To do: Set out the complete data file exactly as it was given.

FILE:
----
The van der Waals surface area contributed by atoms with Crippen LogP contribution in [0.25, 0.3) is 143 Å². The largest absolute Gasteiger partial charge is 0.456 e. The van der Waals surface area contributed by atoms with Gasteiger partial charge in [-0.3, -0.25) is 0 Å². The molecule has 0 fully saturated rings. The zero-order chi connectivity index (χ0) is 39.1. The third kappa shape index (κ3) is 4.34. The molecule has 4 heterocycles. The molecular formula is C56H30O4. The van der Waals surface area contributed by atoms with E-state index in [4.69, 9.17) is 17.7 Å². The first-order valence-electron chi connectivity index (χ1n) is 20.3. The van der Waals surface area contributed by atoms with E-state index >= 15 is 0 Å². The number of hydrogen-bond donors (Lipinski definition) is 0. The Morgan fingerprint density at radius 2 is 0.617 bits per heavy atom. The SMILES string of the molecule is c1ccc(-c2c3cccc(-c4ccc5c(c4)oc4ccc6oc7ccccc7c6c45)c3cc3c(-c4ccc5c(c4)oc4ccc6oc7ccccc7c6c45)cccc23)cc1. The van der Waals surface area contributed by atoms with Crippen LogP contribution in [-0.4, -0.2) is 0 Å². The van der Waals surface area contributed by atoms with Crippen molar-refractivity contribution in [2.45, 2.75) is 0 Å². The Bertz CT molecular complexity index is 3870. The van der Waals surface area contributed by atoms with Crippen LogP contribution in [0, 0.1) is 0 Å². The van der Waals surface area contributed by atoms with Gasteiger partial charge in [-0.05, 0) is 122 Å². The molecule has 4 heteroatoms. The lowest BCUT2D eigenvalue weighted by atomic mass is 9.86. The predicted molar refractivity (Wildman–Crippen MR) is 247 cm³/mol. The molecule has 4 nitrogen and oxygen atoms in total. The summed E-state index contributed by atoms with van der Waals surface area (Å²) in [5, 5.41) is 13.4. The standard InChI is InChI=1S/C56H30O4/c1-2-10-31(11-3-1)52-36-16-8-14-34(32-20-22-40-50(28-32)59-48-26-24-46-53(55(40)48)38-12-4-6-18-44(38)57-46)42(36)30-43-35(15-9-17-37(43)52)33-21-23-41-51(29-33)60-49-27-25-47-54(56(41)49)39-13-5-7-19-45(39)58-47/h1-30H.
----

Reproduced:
The van der Waals surface area contributed by atoms with Crippen LogP contribution in [0.25, 0.3) is 143 Å². The largest absolute Gasteiger partial charge is 0.456 e. The van der Waals surface area contributed by atoms with Gasteiger partial charge in [-0.3, -0.25) is 0 Å². The molecule has 0 fully saturated rings. The zero-order chi connectivity index (χ0) is 39.1. The third kappa shape index (κ3) is 4.34. The molecule has 4 heterocycles. The molecular formula is C56H30O4. The van der Waals surface area contributed by atoms with E-state index in [4.69, 9.17) is 17.7 Å². The first-order valence-electron chi connectivity index (χ1n) is 20.3. The van der Waals surface area contributed by atoms with E-state index >= 15 is 0 Å². The number of hydrogen-bond donors (Lipinski definition) is 0. The Morgan fingerprint density at radius 2 is 0.617 bits per heavy atom. The SMILES string of the molecule is c1ccc(-c2c3cccc(-c4ccc5c(c4)oc4ccc6oc7ccccc7c6c45)c3cc3c(-c4ccc5c(c4)oc4ccc6oc7ccccc7c6c45)cccc23)cc1. The van der Waals surface area contributed by atoms with Crippen LogP contribution in [-0.4, -0.2) is 0 Å². The van der Waals surface area contributed by atoms with Crippen molar-refractivity contribution in [2.45, 2.75) is 0 Å². The Bertz CT molecular complexity index is 3870. The van der Waals surface area contributed by atoms with Crippen LogP contribution in [0, 0.1) is 0 Å². The van der Waals surface area contributed by atoms with Gasteiger partial charge in [-0.05, 0) is 122 Å². The molecule has 4 heteroatoms. The lowest BCUT2D eigenvalue weighted by atomic mass is 9.86. The predicted molar refractivity (Wildman–Crippen MR) is 247 cm³/mol. The molecule has 4 nitrogen and oxygen atoms in total. The summed E-state index contributed by atoms with van der Waals surface area (Å²) in [5, 5.41) is 13.4. The standard InChI is InChI=1S/C56H30O4/c1-2-10-31(11-3-1)52-36-16-8-14-34(32-20-22-40-50(28-32)59-48-26-24-46-53(55(40)48)38-12-4-6-18-44(38)57-46)42(36)30-43-35(15-9-17-37(43)52)33-21-23-41-51(29-33)60-49-27-25-47-54(56(41)49)39-13-5-7-19-45(39)58-47/h1-30H.